Do you know when your car is not running properly? It's usually quite obvious. Lighting is very obvious too. How about your home theater? You probably won't know about a problem with that until after a component has stopped working. Do you have a really good way to determine whether your sales recruiting process works the way it should and will work going into next year? How can you determine whether your job postings are effective? How do you know if you are getting enough candidates? How do you know if the best candidates are making it to the interview stage? How can you tell if you are about to make a hiring mistake?
Occasionally, my sales development firm conducts a turnkey search for a crucial sales, sales management or sales leadership role. Usually, this occurs when the client lacks either the bandwidth, expertise, or desire and absolutely, positively cannot afford to get this particular hire wrong.
Last week, we completed two such projects where we were looking for salespeople that were absolute needles in the haystack. This 2-minute video has my take on what constitutes "needle in the haystack" criteria.
Which project was more successful? Was it the NY company where we identified 5 candidates that met their needle in the haystack criteria, or the CT company where we only identified 3? Was it the NY company where we took 101 applications or the CT company where we took only 20? Was it the CT company where it took less than 30 days, or the NY company that really did their due diligence and took 16 weeks? Was it a tie because both companies got two great salespeople?
Determining winners and losers is dependent on roles and expectations.
From Objective Management Group's (OMG) perspective - both companies had licenses for unlimited sales candidate assessments, so it was a tie.
From Kurlan & Associates' perspective, getting the CT company completed in less than 30 days was more profitable and less labor intensive than what was required to complete the NY company. However, the time and labor must be measured against the context of fees.
From the client's perspective, the CT company was the winner because we were able to exceed their expectations on the timeline.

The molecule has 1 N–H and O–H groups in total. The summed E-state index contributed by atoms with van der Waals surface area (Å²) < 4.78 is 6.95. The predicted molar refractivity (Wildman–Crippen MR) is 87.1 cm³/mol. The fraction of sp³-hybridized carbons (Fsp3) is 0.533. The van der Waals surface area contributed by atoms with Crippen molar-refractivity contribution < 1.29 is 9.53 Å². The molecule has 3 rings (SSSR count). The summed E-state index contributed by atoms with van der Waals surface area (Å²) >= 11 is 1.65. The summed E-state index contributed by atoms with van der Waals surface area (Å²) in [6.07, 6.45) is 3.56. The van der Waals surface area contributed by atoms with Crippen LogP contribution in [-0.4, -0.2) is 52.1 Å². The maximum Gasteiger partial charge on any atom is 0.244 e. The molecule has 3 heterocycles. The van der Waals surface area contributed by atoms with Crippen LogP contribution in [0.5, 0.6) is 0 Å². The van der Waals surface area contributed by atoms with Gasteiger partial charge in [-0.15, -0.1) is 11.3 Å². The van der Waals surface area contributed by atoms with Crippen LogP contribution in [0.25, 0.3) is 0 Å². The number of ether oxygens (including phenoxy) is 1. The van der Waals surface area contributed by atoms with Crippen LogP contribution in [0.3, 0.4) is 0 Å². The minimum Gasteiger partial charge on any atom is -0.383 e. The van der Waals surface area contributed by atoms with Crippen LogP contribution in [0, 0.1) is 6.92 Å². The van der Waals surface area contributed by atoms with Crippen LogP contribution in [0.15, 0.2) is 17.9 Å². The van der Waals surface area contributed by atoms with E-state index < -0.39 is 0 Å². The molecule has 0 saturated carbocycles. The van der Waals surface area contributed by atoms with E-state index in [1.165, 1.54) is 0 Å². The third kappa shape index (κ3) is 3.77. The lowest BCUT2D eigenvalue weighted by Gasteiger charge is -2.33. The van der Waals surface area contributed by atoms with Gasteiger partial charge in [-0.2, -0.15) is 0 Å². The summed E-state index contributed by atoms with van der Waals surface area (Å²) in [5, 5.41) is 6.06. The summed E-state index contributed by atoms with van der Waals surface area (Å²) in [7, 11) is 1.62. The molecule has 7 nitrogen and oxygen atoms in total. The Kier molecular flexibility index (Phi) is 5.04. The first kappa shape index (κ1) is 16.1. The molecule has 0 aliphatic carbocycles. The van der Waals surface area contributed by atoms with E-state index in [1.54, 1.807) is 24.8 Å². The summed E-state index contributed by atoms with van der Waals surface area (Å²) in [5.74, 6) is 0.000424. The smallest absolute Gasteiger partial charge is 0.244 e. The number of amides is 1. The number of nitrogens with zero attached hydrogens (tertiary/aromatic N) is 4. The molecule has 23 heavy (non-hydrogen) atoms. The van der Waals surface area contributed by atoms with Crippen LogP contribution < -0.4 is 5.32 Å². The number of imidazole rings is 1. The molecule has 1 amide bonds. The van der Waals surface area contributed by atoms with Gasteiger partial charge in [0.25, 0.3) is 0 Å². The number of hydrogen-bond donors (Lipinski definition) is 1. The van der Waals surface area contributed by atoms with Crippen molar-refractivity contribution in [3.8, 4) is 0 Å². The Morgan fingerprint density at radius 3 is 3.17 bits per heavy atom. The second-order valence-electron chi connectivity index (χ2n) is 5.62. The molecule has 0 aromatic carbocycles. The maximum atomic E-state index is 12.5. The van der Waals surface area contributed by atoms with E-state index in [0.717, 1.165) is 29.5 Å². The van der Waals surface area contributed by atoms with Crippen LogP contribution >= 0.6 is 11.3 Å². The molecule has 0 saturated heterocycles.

From the perspective of the job sites, they won big on the NY company because they were paid for views and got 4 times as many.
If it had taken as long for us to complete the hiring for the CT company as it had for the NY company, the numbers, multiplied by 4, would have been very similar to the numbers of the NY company.
There are a few interesting side notes to this exercise. We teach most clients how to do what we do instead of doing it for them. In those cases, they are responsible for sourcing candidates, and typically, if a company had received only 20 applications, 12 assessments with only 7 passing the assessment, they would call to complain about a lack of candidates. And if a company had received 101 applications and only 5 of the candidates that passed the test met their needle in the haystack criteria, they would be calling to complain about the quality of the candidates.
That's the thing about getting selection right. The only thing that matters is that you have the patience to wait for the right candidates to appear, the ability (aided by tools) to recognize those candidates, and in the end, the ability to convince those candidates to join you. The numbers and ratios are just that - numbers and ratios. It's about getting the right candidates into the pipeline, not getting lots of candidates into the pipeline.
Of the candidates that viewed the postings, why did such a relatively small number send their resumes? Because we wrote the ads in such a way that most of the readers knew that they did not fit the criteria for who we were looking for.
Why did fewer than half of the candidates complete applications? Does the answer really matter? All you need to know about the candidates that didn't complete them is that they didn't follow through. Why did a third of the candidates that completed the application fail to take the assessment? Again, who cares? It's yet one more way in which we can disqualify those candidates that need to be filtered out. Could we have lost out on some good candidates who decided not to complete applications and assessments? That depends on what you consider good. If those same candidates won't complete call reports, use CRM, attend huddles and meetings, follow through, or do things your way, then no, we didn't miss out on anybody.
I believe that there will continue to be a shortage of good candidates through the first three quarters of 2015. You can counter the effects of a candidate shortage by getting some help, using good tools or having experts do the work for you. Would you like to use the accurate, predictive sales candidate assessment that we use and recommend? Click here for a free trial.